Dropbox is awesome. It is not only a great tool for students to organize the flood of documents that pile up while doing group work, but it is also great for teachers. If you are not a teacher working at a tech-savvy school with extravagant IT infrastructure, you can use this nifty service for many otherwise annoying chores. Dropbox can help you to distribute homework, work on and save handouts at home, print them at school or let students upload assignments. Yet these are only a few examples, so grab a cup of your favorite hot beverage and click here if you want to find some helpful tips for beginners and for heavy users. Once installed on your laptop or smartphone, Dropbox nicely integrates into your workflow and most applications that have something to do with documents or files that need to be synced somewhere. In fact, it is so easy to use that you just might get addicted to Dropbox. If you are not a Dropbox user by now, you probably feel a twitch in your finger and the urge to fire up a Google search with “install Dropbox.” But wait, you should consider the following.
Like all major cloud storage providers, Dropbox originated in the United States. And this is where things get complicated, at least if you are teaching in a country with strict privacy laws. Dropbox, founded in 2008, was influenced by the Patriot Act from the very beginning. According to IT leaders in Europe, the Patriot Act lets security agencies like the NSA access your private data even if the servers are not located on U.S. territory. This, at least theoretically, only applies if the company is U.S.-based or involved in business in the land of the free. To make matters worse, if you are teaching in Germany at a state institution, you are not even allowed to store student-related data on such services.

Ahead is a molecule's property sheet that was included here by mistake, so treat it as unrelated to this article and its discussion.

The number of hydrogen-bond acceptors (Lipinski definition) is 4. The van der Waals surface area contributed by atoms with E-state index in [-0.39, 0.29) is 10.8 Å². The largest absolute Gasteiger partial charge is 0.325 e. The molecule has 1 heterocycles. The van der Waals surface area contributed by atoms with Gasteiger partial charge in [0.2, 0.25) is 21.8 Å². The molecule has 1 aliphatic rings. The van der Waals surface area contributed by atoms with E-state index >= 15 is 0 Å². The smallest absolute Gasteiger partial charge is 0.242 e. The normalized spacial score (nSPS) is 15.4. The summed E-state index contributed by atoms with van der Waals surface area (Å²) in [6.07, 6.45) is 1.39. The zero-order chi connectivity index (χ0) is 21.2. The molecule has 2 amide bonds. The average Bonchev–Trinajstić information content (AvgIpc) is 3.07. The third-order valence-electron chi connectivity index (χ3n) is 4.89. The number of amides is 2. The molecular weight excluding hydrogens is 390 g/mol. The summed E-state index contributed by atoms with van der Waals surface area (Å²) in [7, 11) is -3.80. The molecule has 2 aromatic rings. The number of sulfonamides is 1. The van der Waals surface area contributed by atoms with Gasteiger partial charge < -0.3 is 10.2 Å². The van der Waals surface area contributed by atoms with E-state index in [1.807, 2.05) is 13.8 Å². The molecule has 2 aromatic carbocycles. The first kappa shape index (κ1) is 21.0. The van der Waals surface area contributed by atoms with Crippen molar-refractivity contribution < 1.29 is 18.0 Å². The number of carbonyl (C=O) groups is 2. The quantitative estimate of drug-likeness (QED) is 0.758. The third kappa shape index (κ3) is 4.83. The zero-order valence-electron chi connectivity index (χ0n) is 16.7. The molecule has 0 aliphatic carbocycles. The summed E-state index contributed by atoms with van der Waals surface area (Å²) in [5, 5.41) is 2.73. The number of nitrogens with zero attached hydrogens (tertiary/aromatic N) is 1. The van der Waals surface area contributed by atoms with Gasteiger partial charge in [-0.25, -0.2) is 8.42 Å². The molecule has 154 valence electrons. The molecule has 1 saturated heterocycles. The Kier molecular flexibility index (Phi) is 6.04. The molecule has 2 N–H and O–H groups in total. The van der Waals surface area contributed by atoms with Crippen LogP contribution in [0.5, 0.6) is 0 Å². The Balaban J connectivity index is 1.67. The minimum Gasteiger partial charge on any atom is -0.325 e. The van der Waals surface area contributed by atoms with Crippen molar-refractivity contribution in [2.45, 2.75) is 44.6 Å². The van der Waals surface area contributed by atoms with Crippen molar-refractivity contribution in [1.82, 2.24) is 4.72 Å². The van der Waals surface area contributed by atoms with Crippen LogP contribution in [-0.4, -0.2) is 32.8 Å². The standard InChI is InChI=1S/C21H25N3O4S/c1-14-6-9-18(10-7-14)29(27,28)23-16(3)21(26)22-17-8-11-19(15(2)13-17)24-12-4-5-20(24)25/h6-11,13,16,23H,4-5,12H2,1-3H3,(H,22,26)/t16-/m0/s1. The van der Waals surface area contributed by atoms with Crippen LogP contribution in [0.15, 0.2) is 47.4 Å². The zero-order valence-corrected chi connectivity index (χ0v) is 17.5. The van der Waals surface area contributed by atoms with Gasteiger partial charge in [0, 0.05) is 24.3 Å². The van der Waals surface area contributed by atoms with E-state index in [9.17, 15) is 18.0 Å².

So, what can you do to not get sucked into this tricky privacy issue and overcome your slight digital addiction? You could satisfy your upload cravings for foreign servers and remain a law-abiding citizen by choosing a provider that complies with the set guidelines of your profession. To be honest, the alternatives available can only be seen as an inferior substitute. Although Dropbox in its free version is not exactly feature rich, it is compatible with all the operating systems – be it desktop or mobile devices that make it a joy to use in a collaborative environment. If you want the same convenience, it leaves you with open source options like Owncloud or Seafile. Unfortunately, you will need some technical expertise and a computer that runs 24/7 in your office or at home to activate these choices. In the end, no matter how helpful such services are, you should adhere to the local jurisdiction and the guidelines of your institution. If neither is your concern, click here to give Dropbox a try.
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